WASHINGTON (CN) — No stranger to litigation during four years in office, former President Donald Trump is unlikely to see that trend end in his new civilian life.
On Tuesday, he and Rudy Giuliani, as well as the far-right groups Proud Boys and the Oath Keepers, were sued by the Democratic chairman of the House Homeland Security Committee, Congressman Bennie Thompson, over last month’s insurrection at the U.S. Capitol.
Alleging more than emotional distress or violations of federal anti-racketeering law, however, the Mississippi Democrat rests his claims on the Ku Klux Klan Act of 1871, an obscure statute adopted in the Reconstruction era to protect members of Congress as white supremacists sought to interfere with their duties following the Civil War.
Thompson says Trump conspired with his supporters in the same way to incite a riot that would keep Congress from carrying out the ceremony solidifying his 2020 election defeat to now-President Joe Biden.
More members of Congress will be joining as plaintiffs in the coming weeks, according to the NAACP, which is representing Thompson in the case.
After the Civil War and the assassination of President Abraham Lincoln, the United States was plunged into a period rife with political violence and legal retaliation against slave emancipation. The Southern Black Codes, for example, used a series of state laws to replicate the conditions of slavery by prosecuting people for not keeping a job and making children work on plantations as “apprentices” until they turn 18.
Meanwhile, the Klan was ascendant. From its founding in 1865, the group used violence to keep Black voters from the polls, intimidate members of Congress who either were Black or sympathetic to them, and terrorized Black communities. Their mission: Revolt until the Klan was in political power. With its ranks flush with members of law enforcement and community leaders, the Klan’s level of power already was not insignificant.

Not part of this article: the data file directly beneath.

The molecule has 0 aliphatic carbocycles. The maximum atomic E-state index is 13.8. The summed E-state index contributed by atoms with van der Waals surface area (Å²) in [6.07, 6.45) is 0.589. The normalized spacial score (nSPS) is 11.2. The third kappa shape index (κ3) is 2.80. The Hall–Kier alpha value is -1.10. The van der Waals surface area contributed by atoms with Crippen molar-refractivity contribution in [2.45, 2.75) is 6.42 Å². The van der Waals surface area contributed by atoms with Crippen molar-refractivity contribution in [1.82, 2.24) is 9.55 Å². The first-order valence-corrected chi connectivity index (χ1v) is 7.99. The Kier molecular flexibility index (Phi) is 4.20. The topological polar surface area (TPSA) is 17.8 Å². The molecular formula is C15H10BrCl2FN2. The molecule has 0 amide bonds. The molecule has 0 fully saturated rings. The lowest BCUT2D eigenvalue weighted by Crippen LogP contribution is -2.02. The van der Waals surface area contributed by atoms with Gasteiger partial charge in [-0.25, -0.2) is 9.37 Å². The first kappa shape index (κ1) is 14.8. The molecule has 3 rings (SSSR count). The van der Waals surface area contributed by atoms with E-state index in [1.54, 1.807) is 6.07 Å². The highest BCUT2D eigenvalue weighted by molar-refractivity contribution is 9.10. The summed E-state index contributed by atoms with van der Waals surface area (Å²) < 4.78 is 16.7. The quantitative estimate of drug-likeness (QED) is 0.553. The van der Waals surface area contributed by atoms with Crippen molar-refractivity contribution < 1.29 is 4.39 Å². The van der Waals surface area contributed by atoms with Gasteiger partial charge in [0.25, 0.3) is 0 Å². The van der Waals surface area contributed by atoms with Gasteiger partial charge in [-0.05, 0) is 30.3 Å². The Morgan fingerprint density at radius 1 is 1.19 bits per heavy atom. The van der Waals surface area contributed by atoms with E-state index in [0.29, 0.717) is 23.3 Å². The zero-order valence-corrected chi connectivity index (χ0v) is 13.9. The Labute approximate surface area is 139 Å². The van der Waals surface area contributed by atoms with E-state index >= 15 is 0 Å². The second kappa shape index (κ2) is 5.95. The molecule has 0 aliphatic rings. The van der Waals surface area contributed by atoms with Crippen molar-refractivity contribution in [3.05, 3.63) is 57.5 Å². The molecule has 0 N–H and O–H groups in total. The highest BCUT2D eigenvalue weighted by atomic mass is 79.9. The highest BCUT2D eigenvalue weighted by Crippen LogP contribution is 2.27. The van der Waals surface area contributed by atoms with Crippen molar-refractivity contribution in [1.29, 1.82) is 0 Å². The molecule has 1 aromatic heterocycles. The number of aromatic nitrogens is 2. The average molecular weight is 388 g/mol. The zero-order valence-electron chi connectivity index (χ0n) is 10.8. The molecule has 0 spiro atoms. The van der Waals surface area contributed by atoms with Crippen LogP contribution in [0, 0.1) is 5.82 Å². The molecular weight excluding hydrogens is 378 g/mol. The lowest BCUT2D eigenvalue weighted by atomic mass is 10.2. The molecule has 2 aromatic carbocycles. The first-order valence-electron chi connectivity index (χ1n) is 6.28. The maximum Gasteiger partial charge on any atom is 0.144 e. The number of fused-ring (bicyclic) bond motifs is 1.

In 1870, South Carolina Republican Governor Robert K. Scott wrote a letter to President Ulysses S. Grant that detailed the tumult of domestic terrorism making its way through the South thanks to the Klan.
“Colored men and women have been dragged from their homes at the dead hour of night and most cruelly and brutally scoured, for the sole reason that they dared to exercise their own opinions upon political subjects,” he wrote.
One line from the letter all but calls out to the NAACP for its new case: “I am convinced that an outbreak will occur here on Friday […] the day appointed by law for the counting of ballots.”
It was some years earlier during the impeachment of President Andrew Johnson, Lincoln’s successor, that Ohio Congressman John Bingham began getting death threats from the KKK.
After Bingham and a handful of fellow congressmen approached Grant to request some form of protection, Grant between 1870 and 1871 signed three bills known as the Enforcement Acts to protect formerly enslaved people’s rights to participate in a democracy. The Ku Klux Klan Act was the third Enforcement Act.
The statute itself specifies that “if two or more persons in any state or territory conspire […] to molest, interrupt, hinder, or impede him in the discharge of his official duties … each and every person so offended shall be deemed guilty of a high crime.”
It may be a strong case in the NAACP’s favor, but not against all of the accused.
“The problem of suing Trump is that he was the president,” Indiana University law professor Gerard Magliocca said in a phone interview. “The Supreme Court held that you cannot sue the president for damages for things that he does as president that are official actions.”